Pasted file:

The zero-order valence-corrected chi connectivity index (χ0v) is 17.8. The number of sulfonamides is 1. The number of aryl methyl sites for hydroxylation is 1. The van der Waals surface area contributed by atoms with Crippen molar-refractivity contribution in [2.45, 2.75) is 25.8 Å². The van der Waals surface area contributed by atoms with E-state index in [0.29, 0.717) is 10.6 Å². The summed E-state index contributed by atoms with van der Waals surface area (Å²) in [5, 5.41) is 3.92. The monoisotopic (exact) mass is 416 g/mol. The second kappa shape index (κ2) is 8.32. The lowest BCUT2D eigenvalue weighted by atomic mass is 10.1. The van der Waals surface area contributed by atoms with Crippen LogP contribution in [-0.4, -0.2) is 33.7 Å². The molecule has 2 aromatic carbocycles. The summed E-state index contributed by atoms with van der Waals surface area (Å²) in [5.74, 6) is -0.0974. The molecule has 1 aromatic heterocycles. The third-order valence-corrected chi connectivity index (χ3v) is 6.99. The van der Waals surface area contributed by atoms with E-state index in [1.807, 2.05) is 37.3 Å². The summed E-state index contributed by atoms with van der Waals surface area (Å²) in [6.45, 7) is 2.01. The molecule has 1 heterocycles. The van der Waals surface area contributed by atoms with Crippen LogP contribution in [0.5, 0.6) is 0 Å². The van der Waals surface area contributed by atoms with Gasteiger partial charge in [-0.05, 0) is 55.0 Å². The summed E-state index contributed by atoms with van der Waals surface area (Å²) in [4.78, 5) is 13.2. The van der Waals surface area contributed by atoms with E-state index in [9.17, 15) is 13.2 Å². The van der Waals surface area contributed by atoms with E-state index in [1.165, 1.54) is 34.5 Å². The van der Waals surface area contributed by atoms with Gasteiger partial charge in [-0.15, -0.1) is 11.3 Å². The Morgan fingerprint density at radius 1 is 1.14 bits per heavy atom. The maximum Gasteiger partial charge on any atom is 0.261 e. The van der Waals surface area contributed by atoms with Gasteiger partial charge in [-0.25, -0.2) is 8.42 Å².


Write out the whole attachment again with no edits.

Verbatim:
The zero-order valence-corrected chi connectivity index (χ0v) is 17.8. The number of sulfonamides is 1. The number of aryl methyl sites for hydroxylation is 1. The van der Waals surface area contributed by atoms with Crippen molar-refractivity contribution in [2.45, 2.75) is 25.8 Å². The van der Waals surface area contributed by atoms with E-state index in [0.29, 0.717) is 10.6 Å². The summed E-state index contributed by atoms with van der Waals surface area (Å²) in [5, 5.41) is 3.92. The monoisotopic (exact) mass is 416 g/mol. The second kappa shape index (κ2) is 8.32. The lowest BCUT2D eigenvalue weighted by atomic mass is 10.1. The van der Waals surface area contributed by atoms with Crippen LogP contribution in [-0.4, -0.2) is 33.7 Å². The molecule has 2 aromatic carbocycles. The summed E-state index contributed by atoms with van der Waals surface area (Å²) in [5.74, 6) is -0.0974. The molecule has 1 aromatic heterocycles. The third-order valence-corrected chi connectivity index (χ3v) is 6.99. The van der Waals surface area contributed by atoms with E-state index in [1.807, 2.05) is 37.3 Å². The summed E-state index contributed by atoms with van der Waals surface area (Å²) in [6.45, 7) is 2.01. The molecule has 1 heterocycles. The van der Waals surface area contributed by atoms with Crippen LogP contribution in [0.5, 0.6) is 0 Å². The van der Waals surface area contributed by atoms with Gasteiger partial charge in [-0.05, 0) is 55.0 Å². The summed E-state index contributed by atoms with van der Waals surface area (Å²) in [4.78, 5) is 13.2. The van der Waals surface area contributed by atoms with E-state index in [9.17, 15) is 13.2 Å². The van der Waals surface area contributed by atoms with E-state index in [1.165, 1.54) is 34.5 Å². The van der Waals surface area contributed by atoms with Gasteiger partial charge in [-0.15, -0.1) is 11.3 Å². The Morgan fingerprint density at radius 1 is 1.14 bits per heavy atom. The maximum Gasteiger partial charge on any atom is 0.261 e. The van der Waals surface area contributed by atoms with Gasteiger partial charge in [-0.25, -0.2) is 8.42 Å².